HEIDELBERG, Germany — There once were fests for all seasons.

Wurst and hot dog, Beck’s and Budweiser, German and American — for decades, they mingled together at outdoor festivals in Heidelberg, some hosted by U.S. Army Europe and held at Patrick Henry Village.

But Sept. 11, 2001, changed all that. Walls went up, gates were guarded and a 40-year tradition of German-American fests, with beer and food and music and carnival rides, held for the community at U.S. installations, went by the wayside.

“The force protection issue was a big thing,” said Regina Abrigo, a spokeswoman for U.S. Army Garrison Heidelberg. “It was too much of a security issue.”

The first summer after the terrorist attacks, fest organizers tried to keep up the tradition at a location near Patton Barracks. Patrick Henry Village, with its accessible housing areas, had become out of the question.

But after that, it dwindled, and there was little or no American involvement.

But never underestimate the power and persistence of goodwill among men and mayors — or the diplomatic appeal of corn on the cob.

“Every year, the city has been asking us if we would participate,” Abrigo said. “So many Germans missed it.

“You’d be surprised how many Germans love hamburgers or corn on the cob or ice cream,” she said.

But the thing they missed most?

“We were repeatedly told that they do not only miss the great food and entertainment variety, but besides celebrating together in the fest tent, they mostly miss walking the fest side-by-side with their American/German neighbors,” Abrigo said in an e-mail.

At last year’s fest, U.S. Army Garrison Heidelberg was represented in a small way: basically a food booth manned by the single soldiers’ group, BOSS, Abrigo said.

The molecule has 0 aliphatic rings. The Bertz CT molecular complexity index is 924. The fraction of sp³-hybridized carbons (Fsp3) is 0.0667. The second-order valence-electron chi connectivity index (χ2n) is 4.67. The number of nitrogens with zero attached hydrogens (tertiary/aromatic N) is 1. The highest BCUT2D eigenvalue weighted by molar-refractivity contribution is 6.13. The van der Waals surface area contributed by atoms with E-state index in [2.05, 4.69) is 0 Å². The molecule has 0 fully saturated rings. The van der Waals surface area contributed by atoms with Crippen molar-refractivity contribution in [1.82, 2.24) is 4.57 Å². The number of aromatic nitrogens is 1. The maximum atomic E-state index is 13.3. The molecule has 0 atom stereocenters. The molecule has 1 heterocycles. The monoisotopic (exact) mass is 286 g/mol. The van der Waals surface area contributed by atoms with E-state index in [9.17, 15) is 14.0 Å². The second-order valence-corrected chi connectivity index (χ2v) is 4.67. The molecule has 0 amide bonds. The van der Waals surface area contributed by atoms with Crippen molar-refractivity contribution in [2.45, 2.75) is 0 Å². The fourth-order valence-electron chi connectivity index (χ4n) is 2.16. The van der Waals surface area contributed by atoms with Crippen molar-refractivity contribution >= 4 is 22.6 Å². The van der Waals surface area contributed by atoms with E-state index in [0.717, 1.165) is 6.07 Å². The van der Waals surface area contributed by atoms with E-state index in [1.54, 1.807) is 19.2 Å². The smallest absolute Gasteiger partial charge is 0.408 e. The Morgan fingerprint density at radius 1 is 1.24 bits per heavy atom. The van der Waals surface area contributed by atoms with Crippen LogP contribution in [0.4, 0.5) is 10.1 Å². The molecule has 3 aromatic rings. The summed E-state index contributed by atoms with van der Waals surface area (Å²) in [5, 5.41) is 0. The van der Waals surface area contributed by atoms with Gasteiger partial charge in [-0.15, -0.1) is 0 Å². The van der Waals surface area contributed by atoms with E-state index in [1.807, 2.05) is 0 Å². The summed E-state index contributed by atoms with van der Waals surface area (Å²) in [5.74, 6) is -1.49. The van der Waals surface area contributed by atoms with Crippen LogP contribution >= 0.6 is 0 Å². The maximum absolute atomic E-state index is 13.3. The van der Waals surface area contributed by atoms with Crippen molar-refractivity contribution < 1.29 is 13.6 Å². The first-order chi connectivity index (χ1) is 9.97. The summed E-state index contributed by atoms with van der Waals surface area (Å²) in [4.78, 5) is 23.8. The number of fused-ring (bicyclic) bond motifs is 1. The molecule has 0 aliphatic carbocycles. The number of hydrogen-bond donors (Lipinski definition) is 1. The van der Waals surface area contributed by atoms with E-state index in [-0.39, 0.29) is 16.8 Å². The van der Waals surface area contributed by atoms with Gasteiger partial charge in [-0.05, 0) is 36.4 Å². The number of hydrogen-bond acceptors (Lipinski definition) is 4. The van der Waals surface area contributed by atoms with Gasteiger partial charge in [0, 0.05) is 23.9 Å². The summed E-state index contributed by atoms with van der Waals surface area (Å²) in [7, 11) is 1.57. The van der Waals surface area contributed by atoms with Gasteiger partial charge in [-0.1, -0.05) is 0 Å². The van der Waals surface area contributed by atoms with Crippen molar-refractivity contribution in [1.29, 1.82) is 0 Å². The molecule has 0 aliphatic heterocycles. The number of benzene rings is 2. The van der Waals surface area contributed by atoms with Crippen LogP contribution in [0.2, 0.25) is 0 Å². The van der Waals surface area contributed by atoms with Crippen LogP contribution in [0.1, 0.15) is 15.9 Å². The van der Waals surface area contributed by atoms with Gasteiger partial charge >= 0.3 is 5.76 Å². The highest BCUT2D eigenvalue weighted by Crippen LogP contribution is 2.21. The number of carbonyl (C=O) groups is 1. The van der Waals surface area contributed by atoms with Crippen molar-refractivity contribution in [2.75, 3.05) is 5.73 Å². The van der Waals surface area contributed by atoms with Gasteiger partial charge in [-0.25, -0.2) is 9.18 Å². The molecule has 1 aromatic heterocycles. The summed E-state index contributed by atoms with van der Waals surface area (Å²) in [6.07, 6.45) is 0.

This year, after Col. Willie Gaddis, garrison commander, received a letter from Heidelberg Mayor Beate Weber asking for U.S. participation in a city fest, plans got bigger.

So the “Heidelberger Volksfest — With a Taste of America” begins Friday at 5:30 p.m. at the Messplatz, Kirchheimer Weg, a fairground near Patton Barracks.

Weber, Gaddis and Michael Henn, the city’s Carnival Rides Association chairman, will get the party started by tapping the ceremonial keg, Abrigo said. Fireworks will follow at about 10 p.m.

If you go ...Where: Messplatz, Kirchheimer Weg, Heidelberg. A fairground near Patton Barracks.

When: The event runs Friday through Sunday and Oct. 19-22. It begins at 5:30 p.m. Friday. From 2 to 10 p.m. weekdays; 2 to 11 p.m. Fridays and Saturdays; 11 a.m. to 10 p.m. Sundays.

Attractions: There will be eight carnival rides, food and drink, a flea market and performances, including the USAREUR dixieland band at 5:30 p.m. Friday and the Heidelberg High School band at 6 p.m. Oct. 16.

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Nancy is an Italy-based reporter for Stars and Stripes who writes about military health, legal and social issues. An upstate New York native who served three years in the U.S. Army before graduating from the University of Arizona, she previously worked at The Anchorage Daily News and The Seattle Times. Over her nearly 40-year journalism career she’s won several regional and national awards for her stories and was part of a newsroom-wide team at the Anchorage Daily News that was awarded the 1989 Pulitzer Prize for Public Service.

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